Managing your health can be a lot of work.  You pay close attention to eating right, exercising more and taking the right medicines at the right time, but another big part of the job is to keep up with medical appointments, prescription refills and insurance paperwork.  It can feel overwhelming, and you may be asking yourself some of these questions:

Do I have access to all the medicines, services and care that I need?

What do I do if a medication or device my doctor and I agree would be beneficial for me to try isn’t covered by my insurance?

How can I make this whole process more efficient?

Unfortunately, many newer treatments (that often are more effective) aren’t widely covered by insurance. Here are some tips to help you understand your insurance benefits and what you can do if you feel like you’re hitting a wall in getting access to a medication or technology that may help you better manage your diabetes.  

Learn about all the benefits offered by your health plan.   Read the benefits handbook or explore the member services section of the website. You may also talk with the benefits manager in the human resources department for your employer. You may be surprised to learn that your insurance plan covers more services than you might have realized. For example, most insurance plans have benefits for weight loss classes, gym memberships, and diabetes education classes.

Understanding Explanation of Benefits (EOB).  When your insurance company processes the claim, they generate an Explanation of Benefits (EOB) that is sent to you. This EOB explains what services were billed to insurance and what you’re expected to pay.

Review it carefully.   If you are unclear about the information on your EOB, call your insurance provider. The customer service team can explain the claim and if an error is identified, they can reprocess it.  You may also need to call your provider to check if the service was billed correctly. 

Don’t be afraid to ask questions of your insurance company and provider’s office.

Keep good records. There may be times when you need to document “medical necessity,” which means you show proof that you need something special or extra for your health.  For example, if you have diabetes and the medicine you’ve been prescribed is not getting the results you and your doctor had hoped, keep track of blood glucose readings to be able to show if you have any of the following:  frequent high or low blood glucose readings, A1C above target (7% for most people) or difficulty detecting the symptoms of low blood glucose.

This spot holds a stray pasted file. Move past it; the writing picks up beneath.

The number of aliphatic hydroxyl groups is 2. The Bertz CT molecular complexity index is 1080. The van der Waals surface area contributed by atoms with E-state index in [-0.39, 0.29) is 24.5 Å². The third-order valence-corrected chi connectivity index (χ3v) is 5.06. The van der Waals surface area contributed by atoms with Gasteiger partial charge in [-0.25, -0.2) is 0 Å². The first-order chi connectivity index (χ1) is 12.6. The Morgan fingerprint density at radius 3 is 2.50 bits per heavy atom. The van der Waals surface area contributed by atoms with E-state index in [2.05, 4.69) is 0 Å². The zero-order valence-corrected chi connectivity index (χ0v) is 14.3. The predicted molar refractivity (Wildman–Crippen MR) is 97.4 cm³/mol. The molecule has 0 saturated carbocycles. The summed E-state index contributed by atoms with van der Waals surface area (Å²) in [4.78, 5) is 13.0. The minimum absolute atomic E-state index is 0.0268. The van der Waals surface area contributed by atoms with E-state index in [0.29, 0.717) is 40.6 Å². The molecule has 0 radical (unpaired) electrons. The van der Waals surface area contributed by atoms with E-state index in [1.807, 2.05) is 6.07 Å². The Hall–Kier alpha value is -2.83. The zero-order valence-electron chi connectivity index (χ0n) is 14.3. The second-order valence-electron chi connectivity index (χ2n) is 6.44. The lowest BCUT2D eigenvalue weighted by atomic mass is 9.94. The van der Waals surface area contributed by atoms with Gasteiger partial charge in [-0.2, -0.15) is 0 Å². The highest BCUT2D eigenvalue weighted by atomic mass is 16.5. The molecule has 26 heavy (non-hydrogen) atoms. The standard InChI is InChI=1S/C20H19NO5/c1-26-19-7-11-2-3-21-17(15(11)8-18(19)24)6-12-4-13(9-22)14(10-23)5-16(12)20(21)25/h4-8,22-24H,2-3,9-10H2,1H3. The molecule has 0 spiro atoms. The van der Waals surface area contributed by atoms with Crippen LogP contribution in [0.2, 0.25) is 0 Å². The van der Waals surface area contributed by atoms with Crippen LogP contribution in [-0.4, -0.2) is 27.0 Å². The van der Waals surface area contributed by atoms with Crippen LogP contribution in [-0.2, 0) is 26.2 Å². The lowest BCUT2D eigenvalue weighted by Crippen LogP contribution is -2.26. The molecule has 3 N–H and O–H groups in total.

Don’t take “no” for an answer.  If a treatment you are interested in is not covered, sometimes exceptions can be made.  Explore these steps:

Review your healthcare options including your and your spouse’s plan coverage and evaluate if a plan change is needed during the Open Enrollment period. Also keep in mind you can explore the Healthcare Exchange for additional plan options.

Learn the reason why a treatment may not be covered.  Is it a decision by the insurance company or your employer? 

Ask about the formal exception process. Each health plan has a standard appeals process. Review your “evidence of coverage” for appeal steps. Most insurance companies allow you or your provider to file an appeal within 180 days. When writing the appeal, focus on all the medical reasons that this treatment would be beneficial and provide as much documentation as you can.

Talk with your doctor or healthcare provider to establish a strong reason why you may benefit from a different treatment.  It’s usually best to meet with your healthcare team in person to discuss this and be prepared to show reasons why this is important to you for medical and personal reasons. 

Remember while your insurance company may have denied the coverage that doesn’t mean you can’t receive the treatment/medication. You can choose to pay out of pocket and some providers may be willing to provide the treatment without going through insurance. Talk with your provider about setting up a payment plan for services. In addition, for those enrolled in a “Healthcare Flexible Spending Account “ (FSA) pretax money can be used to pay for your qualified healthcare needs.

Gather Resources.   In addition to reviewing the handbook to understand your insurance benefits, explore additional resources.  The internet is a helpful source of information that you can search in more depth to help explore coverage for specific products such as a new medicine or a device, such as a Continuous Glucose Monitor.  Other good sources of information include:

If you have diabetes and Medicare:   Medicare Coverage of Diabetes Supplies and Services (2018)

If you are interested in Weight Loss Surgery and have been denied:   What to do when you’re denied (bariatric) weight loss surgery.

Getting coverage for the best treatments available often requires the three P’s: patience, persistence and paperwork. Remember—you deserve the best care possible and it’s worth the extra time and effort to ensure that you receive it.

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